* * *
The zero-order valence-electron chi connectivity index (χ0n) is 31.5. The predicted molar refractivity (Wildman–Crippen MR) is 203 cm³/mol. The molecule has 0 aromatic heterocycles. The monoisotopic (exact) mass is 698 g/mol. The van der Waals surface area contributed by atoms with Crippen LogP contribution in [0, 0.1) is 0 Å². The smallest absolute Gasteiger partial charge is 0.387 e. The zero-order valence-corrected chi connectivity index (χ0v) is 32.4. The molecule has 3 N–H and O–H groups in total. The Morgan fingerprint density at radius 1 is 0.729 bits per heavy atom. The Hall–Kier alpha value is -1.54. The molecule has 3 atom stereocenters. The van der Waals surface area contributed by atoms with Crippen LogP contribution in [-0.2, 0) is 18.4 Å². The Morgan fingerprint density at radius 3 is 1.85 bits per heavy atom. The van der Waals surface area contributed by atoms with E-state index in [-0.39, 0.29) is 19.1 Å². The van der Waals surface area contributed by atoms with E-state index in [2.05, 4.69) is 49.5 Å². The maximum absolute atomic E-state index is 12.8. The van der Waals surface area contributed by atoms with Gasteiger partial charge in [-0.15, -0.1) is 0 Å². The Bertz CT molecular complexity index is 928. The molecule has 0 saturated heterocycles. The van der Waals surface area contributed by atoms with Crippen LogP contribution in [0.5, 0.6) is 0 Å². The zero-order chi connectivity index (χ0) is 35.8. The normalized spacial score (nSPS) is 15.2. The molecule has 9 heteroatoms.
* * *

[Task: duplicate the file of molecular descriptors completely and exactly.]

The zero-order valence-electron chi connectivity index (χ0n) is 31.5. The predicted molar refractivity (Wildman–Crippen MR) is 203 cm³/mol. The molecule has 0 aromatic heterocycles. The monoisotopic (exact) mass is 698 g/mol. The van der Waals surface area contributed by atoms with Crippen LogP contribution in [0, 0.1) is 0 Å². The smallest absolute Gasteiger partial charge is 0.387 e. The zero-order valence-corrected chi connectivity index (χ0v) is 32.4. The molecule has 3 N–H and O–H groups in total. The Morgan fingerprint density at radius 1 is 0.729 bits per heavy atom. The Hall–Kier alpha value is -1.54. The molecule has 3 atom stereocenters. The van der Waals surface area contributed by atoms with Crippen LogP contribution in [-0.2, 0) is 18.4 Å². The Morgan fingerprint density at radius 3 is 1.85 bits per heavy atom. The van der Waals surface area contributed by atoms with E-state index in [-0.39, 0.29) is 19.1 Å². The van der Waals surface area contributed by atoms with E-state index in [2.05, 4.69) is 49.5 Å². The maximum absolute atomic E-state index is 12.8. The van der Waals surface area contributed by atoms with Gasteiger partial charge in [-0.15, -0.1) is 0 Å². The Bertz CT molecular complexity index is 928. The molecule has 0 saturated heterocycles. The van der Waals surface area contributed by atoms with Crippen LogP contribution in [0.5, 0.6) is 0 Å². The zero-order chi connectivity index (χ0) is 35.8. The normalized spacial score (nSPS) is 15.2. The molecule has 9 heteroatoms.